Free Speech

China has no interest in your free speech nonsense:

China’s state news agency, Xinhua, ran a commentary by its Paris bureau chief in which he said: “Unfettered and unprincipled satire, humiliation and free speech are not acceptable.”

A commentary posted on the Xinhua website also warns that we now live in “a reality that demands basic respect and prudence be exercised in mass communication so as to reduce inter-culture and inter-religion misunderstanding and distrust, which can easily be exploited by terrorists.”

Good governance and peaceful domestic relations are two things neoreactionaries are supposed to value. So what is the neoreactionary theory of free speech?

It seems to me like a binary choice, at least in terms of sound policy. Either a society embraces free speech for all (as a principle) or it rejects free speech for all. Either might work. In contrast, a speech policy based on positionality rather than principle is bound to create more resentment than one in which anyone is allowed to say anything without legal or fiscal consequence. Unfortunately, this is precisely the policy in the West: whether or not something “can be said” depends on the positions of the people speaking and of the people being spoken about. Chris Hedges and others have pointed this out. In most of Europe, it is perfectly legal to mock Mohammed but illegal to deny the Holocaust or to write Nazi tracts. I would not lose my academic job for writing about high IQs in East Asia, but I could very well lose it for writing about low IQs in Africa.

There can be no denying that the Chinese are partially right. If, as a matter of free speech, one group of people is allowed to mock and humiliate another group of people, domestic relations are assured to be turbulent, perhaps even violent. If, on the other hand, no one is allowed to mock or humiliate anyone else, on pain of imprisonment, then people will keep their opinions behind closed doors and play nice in public, thereby ensuring general domestic tranquility.

Of course, any NRx theory of free speech must take into consideration the historical contingency of this Western, secular value. Expecting all non-Western immigrants to immediately and eagerly accept this value is an exercise in progressive retardation, and it is a lesson that, unfortunately, the French writers of Charlie Hebdo had to learn the hard way.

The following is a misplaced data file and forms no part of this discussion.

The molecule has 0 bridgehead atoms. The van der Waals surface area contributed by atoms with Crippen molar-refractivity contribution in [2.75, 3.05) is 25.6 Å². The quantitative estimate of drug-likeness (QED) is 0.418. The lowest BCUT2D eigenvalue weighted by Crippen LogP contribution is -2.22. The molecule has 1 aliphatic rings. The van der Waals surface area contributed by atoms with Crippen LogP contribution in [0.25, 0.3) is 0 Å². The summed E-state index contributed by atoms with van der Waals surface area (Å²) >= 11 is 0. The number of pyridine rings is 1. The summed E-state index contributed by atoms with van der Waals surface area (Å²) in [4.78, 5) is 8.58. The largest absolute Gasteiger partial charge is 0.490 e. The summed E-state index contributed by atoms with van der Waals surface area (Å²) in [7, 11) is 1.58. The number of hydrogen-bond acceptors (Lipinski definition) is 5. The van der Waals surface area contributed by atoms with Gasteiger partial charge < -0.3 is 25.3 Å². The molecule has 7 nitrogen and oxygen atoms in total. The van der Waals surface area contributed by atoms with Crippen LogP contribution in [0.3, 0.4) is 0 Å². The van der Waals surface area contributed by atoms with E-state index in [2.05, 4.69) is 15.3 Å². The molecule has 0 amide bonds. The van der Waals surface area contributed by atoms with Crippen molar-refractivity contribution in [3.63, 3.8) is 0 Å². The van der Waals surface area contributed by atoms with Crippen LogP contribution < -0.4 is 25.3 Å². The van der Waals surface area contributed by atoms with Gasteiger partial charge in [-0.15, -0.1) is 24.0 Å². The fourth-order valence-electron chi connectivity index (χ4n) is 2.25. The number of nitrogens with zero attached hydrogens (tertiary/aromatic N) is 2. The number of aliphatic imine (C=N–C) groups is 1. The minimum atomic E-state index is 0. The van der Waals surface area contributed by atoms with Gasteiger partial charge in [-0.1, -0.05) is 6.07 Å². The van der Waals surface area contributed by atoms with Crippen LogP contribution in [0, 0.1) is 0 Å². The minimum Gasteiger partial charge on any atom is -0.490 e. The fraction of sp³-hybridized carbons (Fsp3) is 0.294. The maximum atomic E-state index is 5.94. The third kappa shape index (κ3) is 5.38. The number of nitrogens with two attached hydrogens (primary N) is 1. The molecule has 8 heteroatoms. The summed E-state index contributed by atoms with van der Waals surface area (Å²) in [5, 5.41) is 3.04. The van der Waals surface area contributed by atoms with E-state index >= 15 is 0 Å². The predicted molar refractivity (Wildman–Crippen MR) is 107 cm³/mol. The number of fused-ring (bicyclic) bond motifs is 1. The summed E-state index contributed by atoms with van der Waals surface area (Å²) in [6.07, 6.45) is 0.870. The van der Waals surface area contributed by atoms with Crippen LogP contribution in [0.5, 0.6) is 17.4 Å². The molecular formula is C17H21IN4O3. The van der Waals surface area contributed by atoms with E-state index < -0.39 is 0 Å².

10 responses

  1. Pingback: Free Speech | Neoreactive

  2. It seems to me like a binary choice, at least in terms of sound policy. Either a society embraces free speech for all (as a principle) or it rejects free speech for all.

    I couldn’t disagree more. Those are not the only two options. Framing the question this way, in fact, suggests that “fairness” (a species of equality, an Enlightenment illusion), qua positive rights, is the only way to look at the question. It presumes pluralism, which I think NRx rejects crack out of the box. Which PRC rejects crack out of the box. PRC judges speech on it’s content and whether that content is deemed dangerous to the civic order. And I think NRx would view the question in almost precisely the same way.

    Pluralism is actually impossible and it is stupid to try it. It only creates the sort of quazi-religious monster about which you write. Speech can be used to destabilize a regime, and especially a pluralistic one. Once you have that out of the way, then it seems the problem of free speech solves itself.

    January 13, 2015 at 9:40 pm

    • I agree with this, although I would still say that, de facto, re-framing the question as “does this speech pose a danger to civic order?” means answering “no” to free speech. But you’re probably right that the NRx answer to free speech is to reject the concept outright. Information and ideas can circulate relatively freely in a society without resort to any notion of “free speech.”

      January 14, 2015 at 7:08 pm

  3. the above is binary choice non sequitur. there is no free speech in europe, nor was there at the satirical magazine

    Charlie Hebdo fired cartoonist for anti-Semitism in 2009